Before filing lawsuit, Black leaders pressed for better schools in 1960s
Forum explores varied activism leading up to desegregation case
Before federal Judge W. Arthur Garrity’s school desegregation order in 1974 led to an explosion of white opposition in some Boston neighborhoods, Black leaders had spent about a decade trying just about everything they could to secure a better education for their community’s children.
Boston NAACP leaders and others called school boycotts and a general workers’ strike. They protested outside the Beacon Street headquarters of the School Department and appealed directly to the School Committee. A few ran unsuccessfully to diversify the all-white body, which at that time was elected.
A Black legislator pushed through a state law outlawing racial imbalance in public schools. To open better educational opportunities for some students, Black leaders created alternative freedom schools, an intra-city busing program called Operation Exodus and a city-suburban one that still operates, METCO.
None of those efforts moved the School Committee, whose majority denied that the schools were segregated and made racist campaign appeals to get votes. Finally, the NAACP filed a class-action lawsuit in 1972 on behalf of Black parents and children.
That history of Black advocacy was explored recently at the first forum hosted by an interracial group that is looking back at school desegregation in Boston as the 50th anniversary of Garrity’s order approaches next June. More than 120 people, mostly white, attended the Sept. 26 forum at Roxbury Community College organized by the Boston Desegregation and Busing Initiative.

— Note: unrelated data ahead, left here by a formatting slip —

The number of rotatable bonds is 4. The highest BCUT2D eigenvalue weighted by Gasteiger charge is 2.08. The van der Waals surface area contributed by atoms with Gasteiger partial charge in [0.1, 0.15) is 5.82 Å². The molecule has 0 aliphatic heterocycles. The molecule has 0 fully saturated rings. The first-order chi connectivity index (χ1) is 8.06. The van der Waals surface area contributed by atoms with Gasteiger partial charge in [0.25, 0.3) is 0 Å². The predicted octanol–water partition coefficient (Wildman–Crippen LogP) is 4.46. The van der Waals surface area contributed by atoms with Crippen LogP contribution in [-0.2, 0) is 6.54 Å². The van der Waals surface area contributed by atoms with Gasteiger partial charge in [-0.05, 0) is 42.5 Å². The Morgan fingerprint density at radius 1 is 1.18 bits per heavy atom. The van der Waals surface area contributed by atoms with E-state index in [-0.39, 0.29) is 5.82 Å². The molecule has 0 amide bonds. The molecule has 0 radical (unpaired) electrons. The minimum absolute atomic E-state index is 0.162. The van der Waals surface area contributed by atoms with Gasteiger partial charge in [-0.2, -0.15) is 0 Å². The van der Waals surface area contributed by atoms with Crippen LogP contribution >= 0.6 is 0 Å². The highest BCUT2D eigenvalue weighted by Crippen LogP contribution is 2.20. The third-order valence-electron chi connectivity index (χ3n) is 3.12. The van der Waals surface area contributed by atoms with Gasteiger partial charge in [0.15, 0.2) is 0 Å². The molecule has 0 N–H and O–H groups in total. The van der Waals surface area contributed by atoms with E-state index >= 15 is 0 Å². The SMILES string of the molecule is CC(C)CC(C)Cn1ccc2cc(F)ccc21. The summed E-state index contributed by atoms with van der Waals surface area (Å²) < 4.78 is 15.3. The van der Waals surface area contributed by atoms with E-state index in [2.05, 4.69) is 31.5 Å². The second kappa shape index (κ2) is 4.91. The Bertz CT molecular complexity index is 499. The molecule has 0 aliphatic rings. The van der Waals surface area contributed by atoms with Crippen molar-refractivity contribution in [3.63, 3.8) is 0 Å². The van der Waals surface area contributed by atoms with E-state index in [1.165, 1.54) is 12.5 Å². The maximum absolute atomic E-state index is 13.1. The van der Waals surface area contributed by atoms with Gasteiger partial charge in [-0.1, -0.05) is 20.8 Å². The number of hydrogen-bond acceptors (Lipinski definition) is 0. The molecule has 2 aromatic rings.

“The federal court was literally, as Tom Atkins called it, the court of last resort,” said Zebulon Miletsky, a panelist who authored a book on school desegregation in Boston. “In the case of an absolutely defiant and intransigent School Committee, after almost nine years of protest, the founding of freedom schools, Black independent schools, Operation Exodus, METCO and many other creative ways of gaining a better education for their beloved children, the somewhat reluctant plaintiffs agreed to file suit against the School Committee.”
Most Black leaders who led the fight for desegregation have passed, including Ruth Batson and Atkins of the Boston NAACP, Ellen Jackson of Operation Exodus and Royal Bolling Sr. of the Massachusetts Legislature. But two who survive, Hubie Jones, who called for the general strike, and Jean McGuire, who became the longtime executive of METCO, participated in the panel discussion.
McGuire, who also was the first Black woman elected to the School Committee, recalled having a first-hand view when yellow buses carried Black students to South Boston.
“I remember sitting in a bus with Ruth Batson going to the Heights — that’s South Boston School. We were on the first bus that went out there,” McGuire said. “We wanted to protect the children. We were on the bus with children. It was Ruth’s idea, Ruth’s and Ellen Jackson’s. We felt that if we as adults were there on the bus, that would make the families who trusted us know that we put our lives on the line with their children, that it would be safe.”